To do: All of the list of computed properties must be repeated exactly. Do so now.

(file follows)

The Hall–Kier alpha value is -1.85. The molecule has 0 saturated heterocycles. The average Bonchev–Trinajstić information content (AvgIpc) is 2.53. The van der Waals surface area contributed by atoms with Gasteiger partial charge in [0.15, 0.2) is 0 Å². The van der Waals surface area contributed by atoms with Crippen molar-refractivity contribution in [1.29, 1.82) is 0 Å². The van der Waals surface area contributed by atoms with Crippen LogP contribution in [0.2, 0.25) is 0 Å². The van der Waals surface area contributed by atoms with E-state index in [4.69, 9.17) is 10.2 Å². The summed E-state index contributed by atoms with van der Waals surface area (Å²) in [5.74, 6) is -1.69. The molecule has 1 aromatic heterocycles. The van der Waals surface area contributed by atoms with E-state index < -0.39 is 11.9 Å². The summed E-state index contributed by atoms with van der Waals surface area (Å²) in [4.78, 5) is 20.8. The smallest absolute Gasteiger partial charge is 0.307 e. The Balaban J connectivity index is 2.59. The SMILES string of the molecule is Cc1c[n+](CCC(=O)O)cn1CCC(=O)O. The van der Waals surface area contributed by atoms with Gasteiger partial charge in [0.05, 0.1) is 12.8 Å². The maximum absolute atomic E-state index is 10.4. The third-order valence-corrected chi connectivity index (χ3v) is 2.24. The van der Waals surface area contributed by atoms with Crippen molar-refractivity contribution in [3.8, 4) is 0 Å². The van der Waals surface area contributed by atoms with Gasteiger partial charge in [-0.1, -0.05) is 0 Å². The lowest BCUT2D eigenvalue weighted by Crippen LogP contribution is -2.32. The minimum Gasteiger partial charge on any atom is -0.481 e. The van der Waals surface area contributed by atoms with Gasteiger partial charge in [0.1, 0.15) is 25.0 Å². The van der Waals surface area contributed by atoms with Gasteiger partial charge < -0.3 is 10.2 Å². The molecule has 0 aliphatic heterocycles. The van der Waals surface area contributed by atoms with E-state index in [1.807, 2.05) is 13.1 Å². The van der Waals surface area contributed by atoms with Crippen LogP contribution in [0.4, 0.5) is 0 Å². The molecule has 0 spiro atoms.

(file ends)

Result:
The Hall–Kier alpha value is -1.85. The molecule has 0 saturated heterocycles. The average Bonchev–Trinajstić information content (AvgIpc) is 2.53. The van der Waals surface area contributed by atoms with Gasteiger partial charge in [0.15, 0.2) is 0 Å². The van der Waals surface area contributed by atoms with Crippen molar-refractivity contribution in [1.29, 1.82) is 0 Å². The van der Waals surface area contributed by atoms with Crippen LogP contribution in [0.2, 0.25) is 0 Å². The van der Waals surface area contributed by atoms with E-state index in [4.69, 9.17) is 10.2 Å². The summed E-state index contributed by atoms with van der Waals surface area (Å²) in [5.74, 6) is -1.69. The molecule has 1 aromatic heterocycles. The van der Waals surface area contributed by atoms with E-state index < -0.39 is 11.9 Å². The summed E-state index contributed by atoms with van der Waals surface area (Å²) in [4.78, 5) is 20.8. The smallest absolute Gasteiger partial charge is 0.307 e. The Balaban J connectivity index is 2.59. The SMILES string of the molecule is Cc1c[n+](CCC(=O)O)cn1CCC(=O)O. The van der Waals surface area contributed by atoms with Gasteiger partial charge in [0.05, 0.1) is 12.8 Å². The maximum absolute atomic E-state index is 10.4. The third-order valence-corrected chi connectivity index (χ3v) is 2.24. The van der Waals surface area contributed by atoms with Crippen molar-refractivity contribution in [3.8, 4) is 0 Å². The van der Waals surface area contributed by atoms with Gasteiger partial charge in [-0.1, -0.05) is 0 Å². The lowest BCUT2D eigenvalue weighted by Crippen LogP contribution is -2.32. The minimum Gasteiger partial charge on any atom is -0.481 e. The van der Waals surface area contributed by atoms with Gasteiger partial charge in [0.1, 0.15) is 25.0 Å². The van der Waals surface area contributed by atoms with Gasteiger partial charge < -0.3 is 10.2 Å². The molecule has 0 aliphatic heterocycles. The van der Waals surface area contributed by atoms with E-state index in [1.807, 2.05) is 13.1 Å². The van der Waals surface area contributed by atoms with Crippen LogP contribution in [0.4, 0.5) is 0 Å². The molecule has 0 spiro atoms.